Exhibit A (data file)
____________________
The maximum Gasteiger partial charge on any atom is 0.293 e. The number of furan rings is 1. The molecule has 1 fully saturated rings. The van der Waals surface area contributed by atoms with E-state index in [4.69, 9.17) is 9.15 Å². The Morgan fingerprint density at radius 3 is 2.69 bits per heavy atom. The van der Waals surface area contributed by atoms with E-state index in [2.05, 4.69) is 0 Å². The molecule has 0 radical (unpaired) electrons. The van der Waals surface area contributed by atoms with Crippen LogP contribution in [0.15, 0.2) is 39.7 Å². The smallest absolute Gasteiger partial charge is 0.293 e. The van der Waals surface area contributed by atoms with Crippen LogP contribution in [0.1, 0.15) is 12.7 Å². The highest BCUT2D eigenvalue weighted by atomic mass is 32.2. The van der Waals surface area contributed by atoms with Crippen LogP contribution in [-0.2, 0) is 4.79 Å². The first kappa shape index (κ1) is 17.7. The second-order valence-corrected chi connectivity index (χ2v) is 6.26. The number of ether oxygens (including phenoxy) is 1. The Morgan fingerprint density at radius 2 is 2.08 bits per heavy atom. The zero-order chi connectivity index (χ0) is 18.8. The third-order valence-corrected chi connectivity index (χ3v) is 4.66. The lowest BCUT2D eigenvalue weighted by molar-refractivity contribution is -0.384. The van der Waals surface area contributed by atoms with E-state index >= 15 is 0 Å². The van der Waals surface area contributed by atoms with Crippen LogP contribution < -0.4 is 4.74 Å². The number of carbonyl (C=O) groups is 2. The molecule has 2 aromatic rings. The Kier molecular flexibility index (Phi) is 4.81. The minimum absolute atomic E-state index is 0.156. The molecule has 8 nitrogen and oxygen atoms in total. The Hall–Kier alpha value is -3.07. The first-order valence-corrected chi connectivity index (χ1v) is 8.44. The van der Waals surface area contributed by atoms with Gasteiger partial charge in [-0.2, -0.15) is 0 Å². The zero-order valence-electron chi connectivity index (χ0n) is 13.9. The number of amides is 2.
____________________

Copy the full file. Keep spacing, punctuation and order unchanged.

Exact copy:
The maximum Gasteiger partial charge on any atom is 0.293 e. The number of furan rings is 1. The molecule has 1 fully saturated rings. The van der Waals surface area contributed by atoms with E-state index in [4.69, 9.17) is 9.15 Å². The Morgan fingerprint density at radius 3 is 2.69 bits per heavy atom. The van der Waals surface area contributed by atoms with E-state index in [2.05, 4.69) is 0 Å². The molecule has 0 radical (unpaired) electrons. The van der Waals surface area contributed by atoms with Crippen LogP contribution in [0.15, 0.2) is 39.7 Å². The smallest absolute Gasteiger partial charge is 0.293 e. The van der Waals surface area contributed by atoms with Crippen LogP contribution in [0.1, 0.15) is 12.7 Å². The highest BCUT2D eigenvalue weighted by atomic mass is 32.2. The van der Waals surface area contributed by atoms with Crippen LogP contribution in [-0.2, 0) is 4.79 Å². The first kappa shape index (κ1) is 17.7. The second-order valence-corrected chi connectivity index (χ2v) is 6.26. The number of ether oxygens (including phenoxy) is 1. The Morgan fingerprint density at radius 2 is 2.08 bits per heavy atom. The zero-order chi connectivity index (χ0) is 18.8. The third-order valence-corrected chi connectivity index (χ3v) is 4.66. The lowest BCUT2D eigenvalue weighted by molar-refractivity contribution is -0.384. The van der Waals surface area contributed by atoms with E-state index >= 15 is 0 Å². The van der Waals surface area contributed by atoms with Crippen LogP contribution < -0.4 is 4.74 Å². The number of carbonyl (C=O) groups is 2. The molecule has 2 aromatic rings. The Kier molecular flexibility index (Phi) is 4.81. The minimum absolute atomic E-state index is 0.156. The molecule has 8 nitrogen and oxygen atoms in total. The Hall–Kier alpha value is -3.07. The first-order valence-corrected chi connectivity index (χ1v) is 8.44. The van der Waals surface area contributed by atoms with Gasteiger partial charge in [-0.2, -0.15) is 0 Å². The zero-order valence-electron chi connectivity index (χ0n) is 13.9. The number of amides is 2.